Squatchin’ in Cowlitz County

Hello from the History Department –

A show of hands, who believes in Bigfoot? (It’s OK, you don’t have to admit to it.)

Welcome to Bigfoot Country! We are right in the thick of it, here the Pacific Northwest, a region said to be crawling with the giant, hairy, ape-like creatures. One county in the Columbia River Gorge even made it illegal to kill a Bigfoot and calls itself as a “Sasquatch refuge.”

In Cowlitz County, home to our Kalama Harbor Lodge, there are several popular fishing spots on the Kalama River where Bigfoot sightings have long been reported, especially during the salmon run. Incredible stories have been circulating for years, like this one that might raise your hackles:

A wild-eyed and scared Washington State Fisheries employee rushed in [the bar] and asked for ‘a double shot on the rocks.’ For the sake of the story, I’ll call him ‘Joe.’

Joe had been enjoying his days off by camping alone on the Upper Kalama River, which is beautiful country, pristine in places. On his first night, Joe built a campfire and gathered firewood in preparation for spending several days the area. Not long after the sun went down he heard movement in the nearby underbrush, just outside the ring of light provided by his campfire.

According to the story, he could hear grunting, heavy breathing and the sounds of tree limbs being broken off or snapped off. He could also hear heavy footsteps but never saw anything. He kept feeding his campfire more wood. He told folks that he was firmly convinced that keeping the fire going all night had saved him. He stayed awake through the night, with the intruder leaving just before dawn.

At first light, he got on his trail bike and left for Kalama, leaving behind his tent, sleeping bag, his tackle and other top-notch gear. They asked him if he was going back for his camping equipment, said to have been some expensive gear but Joe replied, ‘No, you can have it.’

Stories of Sasquatch have existed in Native culture since before recorded time. The word itself comes from the native Salish word sέsq̉əc, originating in British Columbia just north of the American border. This excerpt from Legends Beyond Psychology by researcher Henry Franzoni, a Tribal Data Steward for the Columbia River Inter-Tribal Fish Commission, examines the cultural relationship between Native Man and Bigfoot:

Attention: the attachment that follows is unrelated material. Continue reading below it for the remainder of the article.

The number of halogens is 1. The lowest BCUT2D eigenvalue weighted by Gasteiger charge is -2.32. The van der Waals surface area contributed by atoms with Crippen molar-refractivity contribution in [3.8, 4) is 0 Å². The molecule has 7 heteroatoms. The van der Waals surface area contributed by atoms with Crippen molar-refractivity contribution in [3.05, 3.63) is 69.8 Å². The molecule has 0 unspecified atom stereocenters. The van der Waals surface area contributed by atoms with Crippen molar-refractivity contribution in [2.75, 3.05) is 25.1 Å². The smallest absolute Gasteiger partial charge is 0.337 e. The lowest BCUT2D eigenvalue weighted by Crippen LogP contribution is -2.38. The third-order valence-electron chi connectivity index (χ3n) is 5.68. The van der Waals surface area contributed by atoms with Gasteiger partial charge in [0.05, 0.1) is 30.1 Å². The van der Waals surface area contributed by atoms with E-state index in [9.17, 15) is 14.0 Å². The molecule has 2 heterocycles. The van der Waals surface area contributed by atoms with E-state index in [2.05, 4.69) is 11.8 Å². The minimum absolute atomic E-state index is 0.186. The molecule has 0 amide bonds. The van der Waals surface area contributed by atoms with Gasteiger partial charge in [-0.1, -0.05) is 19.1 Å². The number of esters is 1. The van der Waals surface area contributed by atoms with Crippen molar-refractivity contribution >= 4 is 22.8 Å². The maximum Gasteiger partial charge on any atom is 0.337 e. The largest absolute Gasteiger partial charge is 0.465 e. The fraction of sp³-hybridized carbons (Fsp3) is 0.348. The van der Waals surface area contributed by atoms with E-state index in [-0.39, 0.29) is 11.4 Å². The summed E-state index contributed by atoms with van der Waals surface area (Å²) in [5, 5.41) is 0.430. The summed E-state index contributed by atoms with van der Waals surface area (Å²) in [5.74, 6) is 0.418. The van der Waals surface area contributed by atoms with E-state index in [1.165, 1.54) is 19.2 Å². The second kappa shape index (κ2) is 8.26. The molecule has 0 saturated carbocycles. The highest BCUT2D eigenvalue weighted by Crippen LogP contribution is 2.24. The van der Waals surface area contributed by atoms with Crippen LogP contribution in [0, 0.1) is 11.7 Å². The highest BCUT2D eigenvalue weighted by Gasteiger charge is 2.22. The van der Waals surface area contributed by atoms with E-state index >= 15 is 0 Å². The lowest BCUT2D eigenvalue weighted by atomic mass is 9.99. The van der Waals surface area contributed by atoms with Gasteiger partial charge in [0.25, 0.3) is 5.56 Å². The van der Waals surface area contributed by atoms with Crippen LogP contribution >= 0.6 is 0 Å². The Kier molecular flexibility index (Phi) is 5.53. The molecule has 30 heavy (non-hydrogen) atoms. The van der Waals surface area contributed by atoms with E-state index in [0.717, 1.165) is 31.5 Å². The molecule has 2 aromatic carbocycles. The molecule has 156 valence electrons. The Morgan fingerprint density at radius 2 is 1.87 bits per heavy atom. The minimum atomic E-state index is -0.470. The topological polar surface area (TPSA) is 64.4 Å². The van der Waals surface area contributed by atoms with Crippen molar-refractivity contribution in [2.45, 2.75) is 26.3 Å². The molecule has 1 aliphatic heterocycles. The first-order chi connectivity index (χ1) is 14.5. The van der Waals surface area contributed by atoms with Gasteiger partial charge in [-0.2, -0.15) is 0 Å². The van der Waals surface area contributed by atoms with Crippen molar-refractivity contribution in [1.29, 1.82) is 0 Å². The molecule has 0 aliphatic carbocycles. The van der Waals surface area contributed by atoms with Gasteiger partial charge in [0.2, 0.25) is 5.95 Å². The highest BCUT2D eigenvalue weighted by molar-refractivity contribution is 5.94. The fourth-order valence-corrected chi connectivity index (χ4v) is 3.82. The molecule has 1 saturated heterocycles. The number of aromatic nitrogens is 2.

Here in the Northwest, and west of the Rockies generally, Indian people regard Bigfoot with great respect. He is seen as a special kind of being, because of his obvious close relationship with humans. Some elders regard him as standing on the ‘border’ between animal-style consciousness and human-style consciousness, which gives him a special kind of power. It is not that Bigfoot’s relationship to make him ‘superior’ to other animals; in Indian culture, unlike western culture, animals are not regarded as ‘inferior’ to humans but rather as ‘elder brothers’ and ‘teachers’ of humans. … As beings who blend the ‘natural knowledge’ of animals with something of the distinctive type of consciousness called ‘intelligence’ that humans have, Bigfoot is regarded as a special type of being.

On the other side of the Squatch spectrum is the Bigfoot Field Researchers Organization (BFRO), founded in 1995 and today the oldest and largest of its kind. The BFRO is an all-volunteer network of researchers, archivists and investigators in the United States and Canada, widely considered to be the most credible and respected investigative network in the study of Sasquatch. One only has to do a cursory check of the BFRO database for reports from Kalama, Longview, Castle Rock, Toutle…

Can all of these sightings be made up, imagined, misinformed? You be the judge.

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